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Saturday, October 6, 2012

48 Fun Hours on a Budget in San Francisco 10.6.12

In this blog series we look at how easy it is to budget travel anywhere and give you a quick overview of a new city each time in a brief 48-hour itinerary. Today’s 48 hours post is brought to you by Nancy, who usually works behind the scenes at STC, doing editing and marketing.

I have lived in the San Francisco Bay Area all my life, so choosing things to do on the cheap in just 48 hours was pretty tough. But if this is your first visit and you want to get a good sampling of The City by the Bay, I’ve come up with a list of affordable activities for you!

Photos of Golden Gate Bridge, San Francisco
This photo of Golden Gate Bridge is courtesy of TripAdvisor

Day 1
Start your day off with breakfast at a San Francisco institution, The Java House, down at Pier 40 next door to AT&T Park. This historic waterfront restaurant has been around since 1912 and offers reasonably priced breakfast and lunch items all day, most in the $7-$9 range. It’s a great way to start your day and take in the incredible views on the water.

Photos of Ferry Building Marketplace, San Francisco
This photo of Ferry Building Marketplace is courtesy of TripAdvisor

You might think world-famous Pier 39 would be right next to Pier 40. But it’s not! It’s actually two and a quarter miles down Embarcadero. Depending on your energy level and your desire to walk off breakfast, you can take a leisurely stroll along the water or you can jump on Muni, San Francisco’s transportation system. I suggest the stroll, since halfway from The Java House to Pier 39 is The Ferry Building Marketplace, home to an incredible farmers’ market on Tuesdays, Thursdays and Saturdays, and at all times featuring restaurants and storefronts from some of the most famous local food purveyors, such as Scharffenberger Chocolates, Hog Island Oyster Company, Stonehouse Olive Oil and Cowgirl Creamery. Many offer free samples!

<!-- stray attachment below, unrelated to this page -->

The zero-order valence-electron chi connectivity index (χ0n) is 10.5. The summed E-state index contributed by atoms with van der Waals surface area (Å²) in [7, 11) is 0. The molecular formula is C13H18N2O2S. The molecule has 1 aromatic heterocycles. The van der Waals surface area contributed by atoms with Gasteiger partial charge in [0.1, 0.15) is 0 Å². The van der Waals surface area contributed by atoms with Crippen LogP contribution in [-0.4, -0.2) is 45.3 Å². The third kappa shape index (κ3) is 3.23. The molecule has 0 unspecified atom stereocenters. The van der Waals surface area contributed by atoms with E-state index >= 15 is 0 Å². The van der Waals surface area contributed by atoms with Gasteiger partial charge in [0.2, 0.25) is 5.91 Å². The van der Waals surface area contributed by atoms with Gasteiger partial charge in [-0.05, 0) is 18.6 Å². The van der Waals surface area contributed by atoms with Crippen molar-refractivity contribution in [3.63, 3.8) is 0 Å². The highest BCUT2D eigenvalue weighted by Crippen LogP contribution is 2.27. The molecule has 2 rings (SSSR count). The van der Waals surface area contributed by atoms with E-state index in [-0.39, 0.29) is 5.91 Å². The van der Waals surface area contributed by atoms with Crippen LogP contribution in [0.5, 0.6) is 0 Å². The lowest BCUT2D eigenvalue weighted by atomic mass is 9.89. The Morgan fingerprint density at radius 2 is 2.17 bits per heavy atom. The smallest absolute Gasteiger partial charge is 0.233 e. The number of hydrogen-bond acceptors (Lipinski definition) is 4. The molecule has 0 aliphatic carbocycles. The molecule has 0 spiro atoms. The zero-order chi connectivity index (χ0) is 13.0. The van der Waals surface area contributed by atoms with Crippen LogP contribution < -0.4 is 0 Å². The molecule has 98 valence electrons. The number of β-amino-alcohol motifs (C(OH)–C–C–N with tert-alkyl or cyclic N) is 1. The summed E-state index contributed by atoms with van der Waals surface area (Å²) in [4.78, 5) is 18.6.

Now you are ready to continue your walk (or jump back on Muni) to continue your trip down Embarcadero to the tourist mecca, Fisherman’s Wharf and Pier 39. Like oddities, mazes and wax replicas of famous people? You’re in luck! Here you will find Ripley’s Believe it or Not, Ripley’s Mirror Maze and The Wax Museum of San Francisco, which features 240 “lifelike personas” in 50 different scenes. You can do all three of these activities at a discounted price of $34 for adults and $18 for children, which is a great deal. Does the idea of wax people scare you? Swap that attraction out for the Aquarium of the Bay at the same pricing.

Photos of Pier 39, San Francisco
This photo of Pier 39 is courtesy of TripAdvisor

When you are ready for lunch, there is no shortage of restaurants in the area to choose from. Local seafood is in abundance, and for an economical taste of the catch of the day, head on over to one of the seafood stands. Think of them as a precursor to the food cart. There you’ll find the best seasonal choices, including the famed Dungeness crab. The start of crab season is almost like a holiday in San Francisco.

When you have had your fill of seafood and done all three of your attractions, take a moment to check out some of San Francisco’s most popular celebrities: The Pier 39 Sea Lions! From late July to mid-May, hundreds of the bipeds hang out and bark and bask in the sun. You look at them, they look at you…it’s a good arrangement.

Photos of Lombard Street, San Francisco
This photo of Lombard Street is courtesy of TripAdvisor

By now you are probably asking, “When do I get to ride a cable car?” The answer is, right now! Make your way to Victorian Park & Bay Streets and jump on the Powell-Hyde Line and ride it to Lombard Street, the “Crookedest Street in the World”. The Powell-Mason line will also take you to Lombard Street, but it drops you off at the bottom. Take your pictures and walk the steep, winding lane if you are so inclined, and then jump back on the cable car and continue on toward Union Square. Cable car rides run you $5 each way or $13 for the whole day.